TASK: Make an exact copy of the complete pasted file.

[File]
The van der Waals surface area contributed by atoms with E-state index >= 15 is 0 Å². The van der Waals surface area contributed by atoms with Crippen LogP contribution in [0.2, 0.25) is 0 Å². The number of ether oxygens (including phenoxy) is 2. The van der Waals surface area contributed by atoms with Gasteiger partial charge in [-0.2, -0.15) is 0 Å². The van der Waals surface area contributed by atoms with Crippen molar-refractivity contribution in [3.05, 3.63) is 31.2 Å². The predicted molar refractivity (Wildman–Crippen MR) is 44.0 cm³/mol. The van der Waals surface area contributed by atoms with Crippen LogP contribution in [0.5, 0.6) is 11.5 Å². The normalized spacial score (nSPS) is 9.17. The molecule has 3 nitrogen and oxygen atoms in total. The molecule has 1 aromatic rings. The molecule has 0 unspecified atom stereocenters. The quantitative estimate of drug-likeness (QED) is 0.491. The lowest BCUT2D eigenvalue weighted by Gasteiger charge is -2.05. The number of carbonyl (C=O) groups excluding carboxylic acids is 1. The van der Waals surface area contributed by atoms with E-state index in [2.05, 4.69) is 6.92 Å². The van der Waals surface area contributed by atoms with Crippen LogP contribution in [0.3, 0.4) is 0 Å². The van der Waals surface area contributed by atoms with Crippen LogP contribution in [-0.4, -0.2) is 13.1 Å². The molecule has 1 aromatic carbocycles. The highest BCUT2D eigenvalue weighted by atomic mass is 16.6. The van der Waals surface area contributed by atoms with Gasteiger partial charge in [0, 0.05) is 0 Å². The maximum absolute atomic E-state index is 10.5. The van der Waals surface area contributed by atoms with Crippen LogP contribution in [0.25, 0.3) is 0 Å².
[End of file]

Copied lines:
The van der Waals surface area contributed by atoms with E-state index >= 15 is 0 Å². The van der Waals surface area contributed by atoms with Crippen LogP contribution in [0.2, 0.25) is 0 Å². The number of ether oxygens (including phenoxy) is 2. The van der Waals surface area contributed by atoms with Gasteiger partial charge in [-0.2, -0.15) is 0 Å². The van der Waals surface area contributed by atoms with Crippen molar-refractivity contribution in [3.05, 3.63) is 31.2 Å². The predicted molar refractivity (Wildman–Crippen MR) is 44.0 cm³/mol. The van der Waals surface area contributed by atoms with Crippen LogP contribution in [0.5, 0.6) is 11.5 Å². The normalized spacial score (nSPS) is 9.17. The molecule has 3 nitrogen and oxygen atoms in total. The molecule has 1 aromatic rings. The molecule has 0 unspecified atom stereocenters. The quantitative estimate of drug-likeness (QED) is 0.491. The lowest BCUT2D eigenvalue weighted by Gasteiger charge is -2.05. The number of carbonyl (C=O) groups excluding carboxylic acids is 1. The van der Waals surface area contributed by atoms with E-state index in [2.05, 4.69) is 6.92 Å². The van der Waals surface area contributed by atoms with Crippen LogP contribution in [0.3, 0.4) is 0 Å². The van der Waals surface area contributed by atoms with Crippen LogP contribution in [-0.4, -0.2) is 13.1 Å². The molecule has 1 aromatic carbocycles. The highest BCUT2D eigenvalue weighted by atomic mass is 16.6. The van der Waals surface area contributed by atoms with Gasteiger partial charge in [0, 0.05) is 0 Å². The maximum absolute atomic E-state index is 10.5. The van der Waals surface area contributed by atoms with Crippen LogP contribution in [0.25, 0.3) is 0 Å².